Serving as Director, Support Directorate at the U.S. Embassy in Kuwait was one of Douglas’ favorite roles during his military career. During this time, his entire military training (Defense Intelligence Agency and Air Force Special Operations) and university training (international relations and economics) intersected into an opportunity of a lifetime.

The assignment represented the U.S. Embassy in Kuwait in the Office of Military Cooperation. Douglas was responsible for operations and logistics from human resources, information technology, and training programs to support military staff and family members with housing and security. Nearly all operations involving military personnel were under Douglas’ purview. At the pinnacle of this assignment, Douglas was elected President of the International Cooperative Administrative Support Services system – a country-wide coordination of multiple government-related agencies.

Family taco night at the crossroads

A year later, Doug had moved on from his position in Kuwait and relocated back to Denver where he served as the Director, Reserve of the Air Force Promotion Board Secretariat.

On a seemingly normal Colorado evening with the family sitting at the dinner table during ‘make your own taco’ night, Douglas floated the idea of retiring from the military. Family had always been a driving force in his life, and he valued the opinions of his wife and two children.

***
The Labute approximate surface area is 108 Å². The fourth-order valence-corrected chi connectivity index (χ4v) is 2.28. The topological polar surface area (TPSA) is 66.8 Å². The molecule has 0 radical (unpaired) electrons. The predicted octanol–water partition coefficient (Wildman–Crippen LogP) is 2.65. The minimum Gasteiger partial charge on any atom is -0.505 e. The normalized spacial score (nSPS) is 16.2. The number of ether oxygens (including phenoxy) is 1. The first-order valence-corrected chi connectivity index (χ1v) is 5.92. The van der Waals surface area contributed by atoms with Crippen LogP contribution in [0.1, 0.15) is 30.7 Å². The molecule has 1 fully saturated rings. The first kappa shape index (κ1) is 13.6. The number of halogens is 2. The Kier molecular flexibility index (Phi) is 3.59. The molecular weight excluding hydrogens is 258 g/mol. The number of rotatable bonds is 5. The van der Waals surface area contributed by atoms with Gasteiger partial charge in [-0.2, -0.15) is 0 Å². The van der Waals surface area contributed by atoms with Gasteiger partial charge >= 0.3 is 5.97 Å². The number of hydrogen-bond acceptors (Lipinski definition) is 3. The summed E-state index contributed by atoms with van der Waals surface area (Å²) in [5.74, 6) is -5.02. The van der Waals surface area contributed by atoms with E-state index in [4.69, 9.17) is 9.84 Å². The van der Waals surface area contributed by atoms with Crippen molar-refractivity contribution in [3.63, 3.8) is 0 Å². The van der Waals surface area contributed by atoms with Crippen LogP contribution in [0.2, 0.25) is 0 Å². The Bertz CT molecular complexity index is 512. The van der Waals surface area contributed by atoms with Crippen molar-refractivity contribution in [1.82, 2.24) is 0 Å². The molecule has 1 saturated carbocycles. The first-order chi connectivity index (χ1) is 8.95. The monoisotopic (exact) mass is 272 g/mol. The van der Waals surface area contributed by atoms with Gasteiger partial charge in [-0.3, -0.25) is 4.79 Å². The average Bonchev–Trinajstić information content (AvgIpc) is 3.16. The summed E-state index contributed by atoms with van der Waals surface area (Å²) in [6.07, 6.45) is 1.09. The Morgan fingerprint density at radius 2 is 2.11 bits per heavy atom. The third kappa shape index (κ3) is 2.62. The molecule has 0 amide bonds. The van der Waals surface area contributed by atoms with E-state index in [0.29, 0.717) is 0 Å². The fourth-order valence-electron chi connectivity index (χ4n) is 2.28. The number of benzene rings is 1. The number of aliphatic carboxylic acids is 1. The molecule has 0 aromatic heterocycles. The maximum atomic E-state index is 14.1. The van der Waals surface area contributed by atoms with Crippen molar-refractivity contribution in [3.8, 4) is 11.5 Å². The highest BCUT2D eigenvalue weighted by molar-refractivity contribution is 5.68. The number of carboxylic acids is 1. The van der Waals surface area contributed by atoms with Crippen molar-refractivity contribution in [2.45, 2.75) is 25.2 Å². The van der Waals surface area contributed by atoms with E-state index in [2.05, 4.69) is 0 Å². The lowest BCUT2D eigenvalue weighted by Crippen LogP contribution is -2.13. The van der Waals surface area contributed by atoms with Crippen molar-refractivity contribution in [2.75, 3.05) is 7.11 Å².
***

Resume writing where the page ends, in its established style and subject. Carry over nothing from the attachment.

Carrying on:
“It was a good time. At some point in your life, your family’s needs begin to tip the balance of what is important. When that happens, it is time to hang up the uniform and follow a new path,” Douglas said.

It was a difficult decision – one that didn’t come lightly but came with a sense of peace and resolve that he had reached the pinnacle of this stage in his life.

“My last two roles in my military career were things I had always dreamed of doing, and that gave me the ability to walk away knowing that I accomplished everything I wanted to accomplish within the military,” he added.

At the time, Douglas’ family was also entering a very transitional phase of life. His oldest daughter had been accepted to Florida State University in Tallahassee, Florida, and his in-laws were in declining health. These circumstances, along with a strong sense of professional accomplishment, encouraged Douglas to move forward into the next phase of his life, and out of the military that had been such a huge part of his life since he was that young man from South Carolina.

Transitioning from military to civilian careers

“The first day I retired, I felt the adjustment,” Douglas said. “However, I was confident knowing I could get a civil service job where I could use my experiences and training to further be involved on some level. I had faith that God had a plan for me.”

Douglas’ confidence was solid. He had held high-level positions in the military. In previous roles, it was common for him to sit in two-person meetings with executive personnel such as the Secretary of the Air Force to discuss policy, law, and in-country consultation on a spectrum of operational topics. His peers regarded him as a subject matter expert of operations and international relations, which allowed him great influence on topics of law, advocacy, and diplomacy.